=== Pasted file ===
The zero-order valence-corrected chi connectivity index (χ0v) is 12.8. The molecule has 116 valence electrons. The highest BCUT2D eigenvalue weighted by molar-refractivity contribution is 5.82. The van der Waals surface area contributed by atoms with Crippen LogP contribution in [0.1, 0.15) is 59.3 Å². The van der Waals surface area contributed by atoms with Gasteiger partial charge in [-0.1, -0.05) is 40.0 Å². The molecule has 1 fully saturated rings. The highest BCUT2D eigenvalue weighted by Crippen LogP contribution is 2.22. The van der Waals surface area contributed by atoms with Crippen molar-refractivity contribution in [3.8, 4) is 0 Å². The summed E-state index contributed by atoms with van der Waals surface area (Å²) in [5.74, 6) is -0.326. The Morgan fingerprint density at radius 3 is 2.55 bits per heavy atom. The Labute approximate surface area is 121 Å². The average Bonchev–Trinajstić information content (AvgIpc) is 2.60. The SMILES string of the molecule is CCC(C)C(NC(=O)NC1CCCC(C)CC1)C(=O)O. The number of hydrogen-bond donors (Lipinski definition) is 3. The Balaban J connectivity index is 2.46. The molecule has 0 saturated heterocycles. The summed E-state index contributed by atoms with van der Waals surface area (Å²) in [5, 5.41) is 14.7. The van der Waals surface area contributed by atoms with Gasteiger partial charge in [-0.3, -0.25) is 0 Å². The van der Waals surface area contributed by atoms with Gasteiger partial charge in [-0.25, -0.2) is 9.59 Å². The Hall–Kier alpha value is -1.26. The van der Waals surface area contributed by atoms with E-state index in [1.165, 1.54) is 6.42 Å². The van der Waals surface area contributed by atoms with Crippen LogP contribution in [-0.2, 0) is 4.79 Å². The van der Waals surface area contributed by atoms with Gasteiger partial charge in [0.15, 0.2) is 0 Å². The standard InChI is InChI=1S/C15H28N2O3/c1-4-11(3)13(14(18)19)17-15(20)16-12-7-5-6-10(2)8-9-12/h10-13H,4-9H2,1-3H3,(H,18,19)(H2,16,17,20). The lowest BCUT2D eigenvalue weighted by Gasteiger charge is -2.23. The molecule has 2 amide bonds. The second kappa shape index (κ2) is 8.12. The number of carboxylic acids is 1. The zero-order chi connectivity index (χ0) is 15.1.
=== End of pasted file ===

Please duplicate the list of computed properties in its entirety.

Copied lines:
The zero-order valence-corrected chi connectivity index (χ0v) is 12.8. The molecule has 116 valence electrons. The highest BCUT2D eigenvalue weighted by molar-refractivity contribution is 5.82. The van der Waals surface area contributed by atoms with Crippen LogP contribution in [0.1, 0.15) is 59.3 Å². The van der Waals surface area contributed by atoms with Gasteiger partial charge in [-0.1, -0.05) is 40.0 Å². The molecule has 1 fully saturated rings. The highest BCUT2D eigenvalue weighted by Crippen LogP contribution is 2.22. The van der Waals surface area contributed by atoms with Crippen molar-refractivity contribution in [3.8, 4) is 0 Å². The summed E-state index contributed by atoms with van der Waals surface area (Å²) in [5.74, 6) is -0.326. The Morgan fingerprint density at radius 3 is 2.55 bits per heavy atom. The Labute approximate surface area is 121 Å². The average Bonchev–Trinajstić information content (AvgIpc) is 2.60. The SMILES string of the molecule is CCC(C)C(NC(=O)NC1CCCC(C)CC1)C(=O)O. The number of hydrogen-bond donors (Lipinski definition) is 3. The Balaban J connectivity index is 2.46. The molecule has 0 saturated heterocycles. The summed E-state index contributed by atoms with van der Waals surface area (Å²) in [5, 5.41) is 14.7. The van der Waals surface area contributed by atoms with Gasteiger partial charge in [-0.3, -0.25) is 0 Å². The van der Waals surface area contributed by atoms with Gasteiger partial charge in [-0.25, -0.2) is 9.59 Å². The Hall–Kier alpha value is -1.26. The van der Waals surface area contributed by atoms with E-state index in [1.165, 1.54) is 6.42 Å². The van der Waals surface area contributed by atoms with Crippen LogP contribution in [-0.2, 0) is 4.79 Å². The van der Waals surface area contributed by atoms with Gasteiger partial charge in [0.15, 0.2) is 0 Å². The standard InChI is InChI=1S/C15H28N2O3/c1-4-11(3)13(14(18)19)17-15(20)16-12-7-5-6-10(2)8-9-12/h10-13H,4-9H2,1-3H3,(H,18,19)(H2,16,17,20). The lowest BCUT2D eigenvalue weighted by Gasteiger charge is -2.23. The molecule has 2 amide bonds. The second kappa shape index (κ2) is 8.12. The number of carboxylic acids is 1. The zero-order chi connectivity index (χ0) is 15.1.